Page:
Lebanon’s politicians must quickly form a government to help the country weather the economic crisis and access international support, Egyptian Foreign Minister Sameh Shoukry said on a visit to Beirut on Wednesday.
Mr Shoukry's visit comes as France renews efforts to break the eight-month deadlock to form a new government there, amid a deepening crisis and rising tension between Lebanese political groups.
He met the country’s top officials and leaders of major political parties, with the exception of the Free Patriotic Movement and its ally, the Iran-backed Hezbollah.
The FPM was founded by the President, Michel Aoun, and is led by his son-in-law, Gebran Bassil.
Mr Aoun has been trading accusations with prime minister-designate Saad Hariri over who is responsible for the delay in forming a new cabinet.
The recent collapse of talks between them pair came days after Hezbollah, a staunch ally of the president, called on Mr Hariri to form a cabinet of experts and politicians backed by the country’s major parties.
But Mr Hariri insists on a government of non-partisan experts.
Mr Shoukry threw Egypt’s weight behind Mr Hariri’s attempt to end the political vacuum almost eight months after a huge explosion killed more than 200 people in Beirut last August.
The explosion led to the resignation of Mr Hariri's predecessor, Hassan Diab, and his government.
“Egypt is keen on [preserving] Lebanon's security and stability, which requires ending the current stalemate and forming a new government,” Mr Shoukry said after talks with the prime minister-designate.
Their meeting followed talks with Mr Aoun and Parliamentary Speaker Nabih Berri, before he went to Bkirki, the seat of Lebanon’s influential Maronite church, to meet its leader, Patriarch Bechara Rai.
Cardinal Rai recently led a campaign calling for Lebanon to adopt neutrality to protect the country against the spill-over of regional conflicts, which drew criticism from Hezbollah.
Earlier in the day, Mr Shoukry voiced concerns over the worsening crisis and said Egypt was engaging with all parties to overcome the problems.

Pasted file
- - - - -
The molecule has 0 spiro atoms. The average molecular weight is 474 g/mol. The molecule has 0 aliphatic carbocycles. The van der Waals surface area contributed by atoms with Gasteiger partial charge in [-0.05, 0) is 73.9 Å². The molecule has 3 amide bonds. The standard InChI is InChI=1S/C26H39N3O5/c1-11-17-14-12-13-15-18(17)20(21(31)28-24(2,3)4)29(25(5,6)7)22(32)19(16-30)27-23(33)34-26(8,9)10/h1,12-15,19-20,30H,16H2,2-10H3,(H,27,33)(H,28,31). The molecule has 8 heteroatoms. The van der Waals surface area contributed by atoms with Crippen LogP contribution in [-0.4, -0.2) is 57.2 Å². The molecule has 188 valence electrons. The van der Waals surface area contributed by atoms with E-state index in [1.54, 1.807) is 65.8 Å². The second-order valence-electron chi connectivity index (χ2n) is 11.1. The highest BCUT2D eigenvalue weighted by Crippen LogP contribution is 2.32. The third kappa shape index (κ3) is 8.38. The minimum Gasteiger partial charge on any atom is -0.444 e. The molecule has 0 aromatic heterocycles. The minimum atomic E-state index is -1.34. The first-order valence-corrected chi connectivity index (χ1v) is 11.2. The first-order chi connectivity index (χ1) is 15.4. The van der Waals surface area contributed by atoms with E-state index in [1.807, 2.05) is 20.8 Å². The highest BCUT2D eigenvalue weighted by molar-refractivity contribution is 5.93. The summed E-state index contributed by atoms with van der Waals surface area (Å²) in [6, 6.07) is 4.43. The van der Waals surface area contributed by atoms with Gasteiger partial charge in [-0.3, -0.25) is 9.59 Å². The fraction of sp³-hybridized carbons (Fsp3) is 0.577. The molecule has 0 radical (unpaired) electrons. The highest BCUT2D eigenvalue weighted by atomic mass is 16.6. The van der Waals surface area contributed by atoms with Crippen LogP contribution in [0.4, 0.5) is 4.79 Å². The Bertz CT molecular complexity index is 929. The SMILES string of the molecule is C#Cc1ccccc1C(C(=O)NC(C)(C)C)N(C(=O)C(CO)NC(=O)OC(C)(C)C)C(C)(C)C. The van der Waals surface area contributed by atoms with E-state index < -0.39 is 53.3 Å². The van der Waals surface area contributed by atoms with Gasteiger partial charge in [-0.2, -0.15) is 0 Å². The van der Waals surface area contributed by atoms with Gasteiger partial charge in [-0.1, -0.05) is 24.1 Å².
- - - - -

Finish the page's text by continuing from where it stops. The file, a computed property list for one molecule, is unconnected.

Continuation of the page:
"The necessary decisions to overcome the crisis must be taken urgently," he said.
"Egypt’s interest stems from its close relationship with Lebanon, whose stability is vital to the stability of the region."
His concerns were echoed by French Foreign Minister Jean-Yves Le Drian, who blamed the country’s ruling class for the second time in a few weeks for the worsening crisis.
“If some Lebanese officials do not take their responsibilities, we will not hesitate to assume ours in this respect,” Mr Le Drian said.
He hinted at the possibility of sanctions against a number of Lebanese politicians.
“The decisions they make or refuse to make over the next few days will be decisive," Mr Le Drian said.
"This is the message that the president and I passed on to the main Lebanese political leaders yesterday."
French President Emmanuel Macron visited Beirut twice after last August's fatal explosion that destroyed large parts of the capital, to try to bridge the gap between rival officials over forming a cabinet of experts.
But Mr Macron's efforts have so far failed to yield results, despite the economic urgency.
More than half of Lebanon’s population lives in poverty, while the national currency has lost more than 85 per cent of its market value against the dollar, amid shortages in foreign currencies.
Dwindling dollar reserves resulted in disruptions to vital supplies of fuel, medicine and food in recent weeks, leading to increased power rationing and fuel shortages.
Kataeb party leader Sami Gemayel, who met with Mr Shoukry in Beirut, called for an independent cabinet that engages with the International Monetary Fund in negotiations to bring in reforms and prepares for parliamentary elections.